“The tactic of banning books is, to quote Disney’s version of Beauty and the Beast, a tale as old as time. Yet it is rarely an effective method for halting the spread of information. The word censura (“censorship”) comes from the Latin verb censeo, which means to assess. Although publication took a different form prior to the printing press’s introduction to the West in 1450, there was still a great deal of textual censorship and numerous instances of book burning in the premodern Mediterranean.”
Banned Books Week celebrates the freedom to read any book that we want, despite the fact that written works continue to be censored and removed from libraries even today.The American Library Association (ALA), reported 311 books in 2014, and keeps a running top 10 list of books banned yearly; however, many censored books — as many as 80% — are never even reported to the ALA.
Source: Top 5 Ancient And Medieval Censored Books To Read During Banned Book Week
While I am not an expert on educational methods, as a librarian, I have had the opportunity to assist middle school students with assignments related to the literature included in their class curriculum. The students were often required to use complex technologies in accordance with requirements dictated by the local or state school system. While the finished products were overwhelmingly attractive, they mask the reality that students too often do not have a working comprehension of the literature. In the past, I have likened this trend to spreading decorative icing over a hollow cake.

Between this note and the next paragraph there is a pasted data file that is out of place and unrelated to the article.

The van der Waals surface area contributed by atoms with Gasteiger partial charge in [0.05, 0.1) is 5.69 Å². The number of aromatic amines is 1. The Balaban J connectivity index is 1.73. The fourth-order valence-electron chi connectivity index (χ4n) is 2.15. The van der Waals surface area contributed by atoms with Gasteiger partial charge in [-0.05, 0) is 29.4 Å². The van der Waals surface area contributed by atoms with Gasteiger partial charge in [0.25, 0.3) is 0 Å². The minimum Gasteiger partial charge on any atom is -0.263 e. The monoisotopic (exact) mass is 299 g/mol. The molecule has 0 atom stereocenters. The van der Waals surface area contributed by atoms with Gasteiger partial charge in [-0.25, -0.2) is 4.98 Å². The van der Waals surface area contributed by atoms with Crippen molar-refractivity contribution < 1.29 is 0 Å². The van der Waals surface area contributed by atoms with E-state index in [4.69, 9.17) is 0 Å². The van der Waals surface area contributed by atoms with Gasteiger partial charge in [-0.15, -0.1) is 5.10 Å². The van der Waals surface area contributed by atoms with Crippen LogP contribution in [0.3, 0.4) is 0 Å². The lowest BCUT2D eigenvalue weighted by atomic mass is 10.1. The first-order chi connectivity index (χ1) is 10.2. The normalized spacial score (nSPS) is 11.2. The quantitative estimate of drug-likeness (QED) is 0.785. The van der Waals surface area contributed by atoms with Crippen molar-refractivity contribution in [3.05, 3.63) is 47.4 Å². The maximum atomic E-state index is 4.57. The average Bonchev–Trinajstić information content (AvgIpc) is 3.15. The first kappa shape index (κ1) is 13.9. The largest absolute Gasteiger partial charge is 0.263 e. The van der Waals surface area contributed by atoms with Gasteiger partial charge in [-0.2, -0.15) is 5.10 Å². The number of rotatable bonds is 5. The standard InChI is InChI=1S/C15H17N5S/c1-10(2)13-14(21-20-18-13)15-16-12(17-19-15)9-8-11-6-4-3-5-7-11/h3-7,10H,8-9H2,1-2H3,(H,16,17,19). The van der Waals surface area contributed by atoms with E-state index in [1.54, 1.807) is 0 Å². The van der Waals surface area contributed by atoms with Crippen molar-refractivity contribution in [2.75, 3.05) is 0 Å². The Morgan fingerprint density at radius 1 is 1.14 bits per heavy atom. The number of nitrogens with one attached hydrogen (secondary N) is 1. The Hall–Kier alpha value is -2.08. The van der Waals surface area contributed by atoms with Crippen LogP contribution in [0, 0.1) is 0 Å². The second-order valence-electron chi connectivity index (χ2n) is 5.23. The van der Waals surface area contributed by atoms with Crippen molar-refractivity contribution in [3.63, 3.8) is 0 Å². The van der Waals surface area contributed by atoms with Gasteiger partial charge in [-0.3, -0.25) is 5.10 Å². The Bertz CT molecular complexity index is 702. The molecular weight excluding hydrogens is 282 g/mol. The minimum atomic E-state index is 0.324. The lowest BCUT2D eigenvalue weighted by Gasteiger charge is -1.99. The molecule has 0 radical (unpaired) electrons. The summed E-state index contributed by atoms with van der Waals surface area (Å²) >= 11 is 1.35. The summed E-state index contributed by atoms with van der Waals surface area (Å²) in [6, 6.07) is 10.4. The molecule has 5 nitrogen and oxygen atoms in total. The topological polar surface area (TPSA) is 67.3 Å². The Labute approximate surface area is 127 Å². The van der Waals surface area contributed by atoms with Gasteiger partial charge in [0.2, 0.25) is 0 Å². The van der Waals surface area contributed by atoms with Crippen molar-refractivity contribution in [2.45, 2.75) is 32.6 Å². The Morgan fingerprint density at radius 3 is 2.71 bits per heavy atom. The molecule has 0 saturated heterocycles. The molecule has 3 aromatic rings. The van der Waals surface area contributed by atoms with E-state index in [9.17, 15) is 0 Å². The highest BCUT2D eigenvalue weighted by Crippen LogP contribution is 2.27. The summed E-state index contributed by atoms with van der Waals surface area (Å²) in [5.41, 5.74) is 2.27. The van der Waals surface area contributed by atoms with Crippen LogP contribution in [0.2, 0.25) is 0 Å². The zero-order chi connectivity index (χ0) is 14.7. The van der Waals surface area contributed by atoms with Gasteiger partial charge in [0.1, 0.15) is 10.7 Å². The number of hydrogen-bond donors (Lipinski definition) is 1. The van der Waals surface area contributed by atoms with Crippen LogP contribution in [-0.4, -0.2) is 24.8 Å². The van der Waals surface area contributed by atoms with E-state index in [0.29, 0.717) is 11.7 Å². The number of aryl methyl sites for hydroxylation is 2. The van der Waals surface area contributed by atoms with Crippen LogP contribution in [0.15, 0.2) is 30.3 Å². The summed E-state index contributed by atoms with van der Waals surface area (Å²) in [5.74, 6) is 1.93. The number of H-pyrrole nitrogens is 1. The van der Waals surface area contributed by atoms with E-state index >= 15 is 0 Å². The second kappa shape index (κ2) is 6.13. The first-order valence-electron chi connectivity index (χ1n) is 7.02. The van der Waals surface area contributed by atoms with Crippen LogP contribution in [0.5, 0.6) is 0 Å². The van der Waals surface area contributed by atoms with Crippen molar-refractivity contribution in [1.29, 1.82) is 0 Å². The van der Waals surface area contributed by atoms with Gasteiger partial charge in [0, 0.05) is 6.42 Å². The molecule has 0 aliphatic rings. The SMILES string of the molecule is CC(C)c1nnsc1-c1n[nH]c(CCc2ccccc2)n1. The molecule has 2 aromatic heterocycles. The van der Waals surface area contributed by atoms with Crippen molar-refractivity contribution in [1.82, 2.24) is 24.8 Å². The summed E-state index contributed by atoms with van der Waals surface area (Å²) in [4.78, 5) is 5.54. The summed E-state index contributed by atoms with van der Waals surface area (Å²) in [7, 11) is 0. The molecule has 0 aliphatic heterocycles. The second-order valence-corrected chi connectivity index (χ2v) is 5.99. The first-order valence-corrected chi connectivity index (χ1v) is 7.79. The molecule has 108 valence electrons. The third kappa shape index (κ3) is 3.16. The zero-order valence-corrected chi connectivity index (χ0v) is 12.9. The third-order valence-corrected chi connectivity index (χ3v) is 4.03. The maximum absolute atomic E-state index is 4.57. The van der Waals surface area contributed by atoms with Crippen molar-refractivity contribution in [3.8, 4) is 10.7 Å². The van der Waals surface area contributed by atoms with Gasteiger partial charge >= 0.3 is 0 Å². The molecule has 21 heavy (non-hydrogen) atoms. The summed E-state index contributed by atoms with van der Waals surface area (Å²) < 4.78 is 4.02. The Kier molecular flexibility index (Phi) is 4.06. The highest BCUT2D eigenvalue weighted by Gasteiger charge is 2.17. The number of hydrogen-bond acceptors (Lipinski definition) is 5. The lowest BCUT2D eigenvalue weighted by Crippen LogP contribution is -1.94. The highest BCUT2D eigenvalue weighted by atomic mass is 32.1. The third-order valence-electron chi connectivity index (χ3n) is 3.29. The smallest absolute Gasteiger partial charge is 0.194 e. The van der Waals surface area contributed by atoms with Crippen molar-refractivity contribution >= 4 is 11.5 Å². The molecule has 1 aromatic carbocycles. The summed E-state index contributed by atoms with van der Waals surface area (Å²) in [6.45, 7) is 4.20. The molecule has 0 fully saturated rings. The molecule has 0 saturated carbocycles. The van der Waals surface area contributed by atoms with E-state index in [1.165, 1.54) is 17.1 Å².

Laurie E. Westphal’s Literature for Every Learner (Grades 6-8): Differentiating Instruction with Menus for Poetry, Short Stories, and Novels, tackles this problem by presenting multiple projects for each piece of literature that require various levels of critical thinking and a thorough understanding of the readings. The projects described in the book address not only various learning methods, such as visual, auditory, through a technique known as differentiated learning. Differentiation provides a structure for successful teaching of students at different learning levels with multiple paths to master content and process information. The system provides a method for instructors to develop teaching materials and employ assessment tools that allow all students in their classroom to achieve, regardless of differences in ability.
I was very impressed by Wesphal’s proposed learning methods, as well as by the organization of the book, itself. “Literature for Every Learner,” contains reproducible “menus,” each based on the levels of Bloom’s revised taxonomy, from which students can select the projects that most appeal to them and align with what they perceive to be their learning strengths. Additionally, the design of the menus ensures that students must mix and match multiple activities, including projects that will stretch their skills.
pub. Prufrock Press (2014), Paperback, 192 pages